Danish Prime Minister Anker Jorgensen has imposed an emergency freeze on wages, prices and profits until the end of the year in economically troubled Denmark.
While the freeze is in effect, Jorgensen will try to negotiate with labor unions and industry a long-term wage and price control agreement to try to reduce Denmark's double-digit inflation.
Rising labor, energy and other costs have made many Danish products too expensive for world markets in recent years, hurting its economy of relatively small, privately owned businesses and farms that depend on export sales.
There also has not been enough national income to cover the full cost of the country's extensive welfare state, creating huge government budget deficits that have plunged Denmark dangerously deep into international debt.
To reduce the budget deficit, Jorgensen said today in a speech unveiling his program to Parliament, he will cut government spending by about $5 billion next year. He did not specify where the cuts would be made.
As a result, knowledgeable Danish sources have said, Jorgensen will not be able to increase Denmark's defense spending by anywhere near the 3 percent requested of NATO countries and previously promised by Jorgensen.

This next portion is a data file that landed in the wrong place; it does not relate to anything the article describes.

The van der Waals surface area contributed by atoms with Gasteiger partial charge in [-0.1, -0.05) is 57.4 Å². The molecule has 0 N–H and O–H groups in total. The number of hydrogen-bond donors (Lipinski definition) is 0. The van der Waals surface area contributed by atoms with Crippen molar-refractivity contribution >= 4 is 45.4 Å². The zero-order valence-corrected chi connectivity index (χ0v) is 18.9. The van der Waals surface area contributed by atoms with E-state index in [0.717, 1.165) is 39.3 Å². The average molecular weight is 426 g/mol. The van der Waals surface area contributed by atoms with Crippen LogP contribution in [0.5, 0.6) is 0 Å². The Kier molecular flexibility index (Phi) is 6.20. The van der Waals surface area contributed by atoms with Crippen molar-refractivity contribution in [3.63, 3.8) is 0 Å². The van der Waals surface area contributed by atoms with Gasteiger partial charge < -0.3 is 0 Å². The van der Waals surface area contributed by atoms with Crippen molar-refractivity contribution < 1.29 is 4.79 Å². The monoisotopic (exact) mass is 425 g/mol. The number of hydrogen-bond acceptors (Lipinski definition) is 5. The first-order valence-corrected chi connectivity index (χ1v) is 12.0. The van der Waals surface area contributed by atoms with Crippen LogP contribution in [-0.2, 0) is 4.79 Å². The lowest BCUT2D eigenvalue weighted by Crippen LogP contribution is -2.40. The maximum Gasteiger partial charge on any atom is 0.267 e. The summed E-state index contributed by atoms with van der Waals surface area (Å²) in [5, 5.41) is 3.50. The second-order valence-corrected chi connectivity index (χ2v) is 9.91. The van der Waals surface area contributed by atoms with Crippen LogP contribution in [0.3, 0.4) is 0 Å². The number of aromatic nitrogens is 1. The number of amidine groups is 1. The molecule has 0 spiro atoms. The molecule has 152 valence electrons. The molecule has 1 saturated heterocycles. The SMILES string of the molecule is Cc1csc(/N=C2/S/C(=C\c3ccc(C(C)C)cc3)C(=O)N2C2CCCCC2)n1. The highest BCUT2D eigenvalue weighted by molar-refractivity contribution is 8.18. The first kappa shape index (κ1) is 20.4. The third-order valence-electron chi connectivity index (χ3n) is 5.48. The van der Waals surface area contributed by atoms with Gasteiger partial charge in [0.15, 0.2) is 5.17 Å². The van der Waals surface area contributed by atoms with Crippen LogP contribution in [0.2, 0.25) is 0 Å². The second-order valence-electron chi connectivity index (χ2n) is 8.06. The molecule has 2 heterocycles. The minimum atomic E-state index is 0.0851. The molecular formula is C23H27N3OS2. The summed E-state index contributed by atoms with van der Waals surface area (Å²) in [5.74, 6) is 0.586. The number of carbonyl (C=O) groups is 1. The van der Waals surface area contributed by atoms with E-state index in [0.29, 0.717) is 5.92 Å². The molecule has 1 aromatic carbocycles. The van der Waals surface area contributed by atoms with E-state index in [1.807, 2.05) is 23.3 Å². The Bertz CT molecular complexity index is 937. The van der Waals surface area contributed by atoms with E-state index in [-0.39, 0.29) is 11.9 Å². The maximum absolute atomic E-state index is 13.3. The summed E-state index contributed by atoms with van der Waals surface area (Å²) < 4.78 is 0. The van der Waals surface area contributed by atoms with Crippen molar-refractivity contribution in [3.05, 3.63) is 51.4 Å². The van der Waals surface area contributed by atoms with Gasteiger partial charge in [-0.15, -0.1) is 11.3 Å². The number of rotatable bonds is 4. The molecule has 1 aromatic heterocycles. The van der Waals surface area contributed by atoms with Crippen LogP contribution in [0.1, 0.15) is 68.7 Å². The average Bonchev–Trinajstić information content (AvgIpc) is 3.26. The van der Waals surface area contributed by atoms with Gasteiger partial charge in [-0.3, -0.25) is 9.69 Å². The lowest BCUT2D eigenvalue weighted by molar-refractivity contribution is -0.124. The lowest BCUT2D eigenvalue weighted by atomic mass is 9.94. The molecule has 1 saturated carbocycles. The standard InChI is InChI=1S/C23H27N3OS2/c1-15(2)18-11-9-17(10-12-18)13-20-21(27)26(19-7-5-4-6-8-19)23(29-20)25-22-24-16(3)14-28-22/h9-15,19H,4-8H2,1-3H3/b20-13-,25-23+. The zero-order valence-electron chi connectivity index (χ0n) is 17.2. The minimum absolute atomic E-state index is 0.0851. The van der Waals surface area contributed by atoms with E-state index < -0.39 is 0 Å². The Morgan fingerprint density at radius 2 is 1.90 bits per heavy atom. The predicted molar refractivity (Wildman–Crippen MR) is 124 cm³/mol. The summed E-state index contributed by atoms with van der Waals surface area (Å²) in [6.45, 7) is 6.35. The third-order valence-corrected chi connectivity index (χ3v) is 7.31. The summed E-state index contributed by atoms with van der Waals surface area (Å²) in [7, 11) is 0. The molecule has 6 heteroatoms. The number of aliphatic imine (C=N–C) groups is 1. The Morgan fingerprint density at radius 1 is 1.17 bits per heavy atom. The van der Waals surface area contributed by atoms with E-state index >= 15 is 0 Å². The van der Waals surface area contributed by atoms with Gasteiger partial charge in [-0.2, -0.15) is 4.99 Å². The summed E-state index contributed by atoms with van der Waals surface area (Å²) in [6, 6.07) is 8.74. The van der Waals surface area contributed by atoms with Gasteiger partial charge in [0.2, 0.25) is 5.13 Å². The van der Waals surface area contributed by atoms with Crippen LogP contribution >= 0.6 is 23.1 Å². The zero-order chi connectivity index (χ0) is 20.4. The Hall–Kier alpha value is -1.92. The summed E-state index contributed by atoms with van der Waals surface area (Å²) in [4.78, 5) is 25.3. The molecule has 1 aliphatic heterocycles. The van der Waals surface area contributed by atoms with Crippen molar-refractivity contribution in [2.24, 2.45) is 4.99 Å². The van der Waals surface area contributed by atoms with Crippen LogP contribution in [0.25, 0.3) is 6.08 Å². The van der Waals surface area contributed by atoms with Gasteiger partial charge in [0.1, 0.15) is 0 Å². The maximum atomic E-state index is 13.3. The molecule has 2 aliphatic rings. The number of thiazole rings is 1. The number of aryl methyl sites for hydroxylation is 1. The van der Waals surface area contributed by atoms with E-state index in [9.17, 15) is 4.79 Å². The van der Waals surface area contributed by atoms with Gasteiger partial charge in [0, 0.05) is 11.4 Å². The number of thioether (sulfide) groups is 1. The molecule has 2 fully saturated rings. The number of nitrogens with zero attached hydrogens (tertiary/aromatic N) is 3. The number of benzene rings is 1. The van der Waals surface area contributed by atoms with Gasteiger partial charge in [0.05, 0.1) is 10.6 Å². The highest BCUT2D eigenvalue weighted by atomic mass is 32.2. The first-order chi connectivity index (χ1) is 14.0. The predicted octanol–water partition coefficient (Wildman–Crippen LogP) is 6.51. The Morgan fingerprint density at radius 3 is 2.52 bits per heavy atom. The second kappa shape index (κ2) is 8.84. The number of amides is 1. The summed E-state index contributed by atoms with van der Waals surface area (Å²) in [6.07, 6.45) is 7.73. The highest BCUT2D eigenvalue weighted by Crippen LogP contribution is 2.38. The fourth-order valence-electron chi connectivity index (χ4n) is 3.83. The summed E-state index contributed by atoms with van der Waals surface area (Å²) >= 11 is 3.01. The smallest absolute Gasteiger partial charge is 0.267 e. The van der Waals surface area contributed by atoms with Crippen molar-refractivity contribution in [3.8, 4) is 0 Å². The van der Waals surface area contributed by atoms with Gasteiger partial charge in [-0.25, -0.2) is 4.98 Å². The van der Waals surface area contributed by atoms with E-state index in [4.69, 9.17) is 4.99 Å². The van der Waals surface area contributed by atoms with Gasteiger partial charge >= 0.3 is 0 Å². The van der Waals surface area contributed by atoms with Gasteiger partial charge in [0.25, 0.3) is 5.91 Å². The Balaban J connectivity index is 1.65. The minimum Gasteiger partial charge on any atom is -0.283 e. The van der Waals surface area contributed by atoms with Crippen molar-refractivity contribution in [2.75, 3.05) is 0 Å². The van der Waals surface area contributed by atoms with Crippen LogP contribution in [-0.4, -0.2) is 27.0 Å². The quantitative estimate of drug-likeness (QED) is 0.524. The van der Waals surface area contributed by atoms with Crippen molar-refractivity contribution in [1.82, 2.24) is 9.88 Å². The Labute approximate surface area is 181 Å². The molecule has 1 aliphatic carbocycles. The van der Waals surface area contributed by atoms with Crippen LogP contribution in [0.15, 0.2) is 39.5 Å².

The defense outlay may not increase at all, they said.
Jorgensen said today he also would try to increase the tax burden of the wealthier, and raise corporate taxes. These moves were demanded by Denmark's labor unions, the power base of Jorgensen's Social Democrats, in return for their agreement to impose a ceiling on wages.
Jorgensen also promised today to try to push through parliament the unions' controversial proposal to force all industries to share their profits with employes so that the employes can buy into the companies. He said this would be the beginning in Denmark of "economic democracy" -- coownership of business by employes and their unions.
This a step beyond the placing of employe representatives on company boards, already widespread in Denmark and Western Europe, and particularly far-advanced in West Germany. It is also Denmark's most politically divisive issue at the moment, and Jorgensen's party, which does not have a majority on its own in parliament, may not succeed in enacting it into law.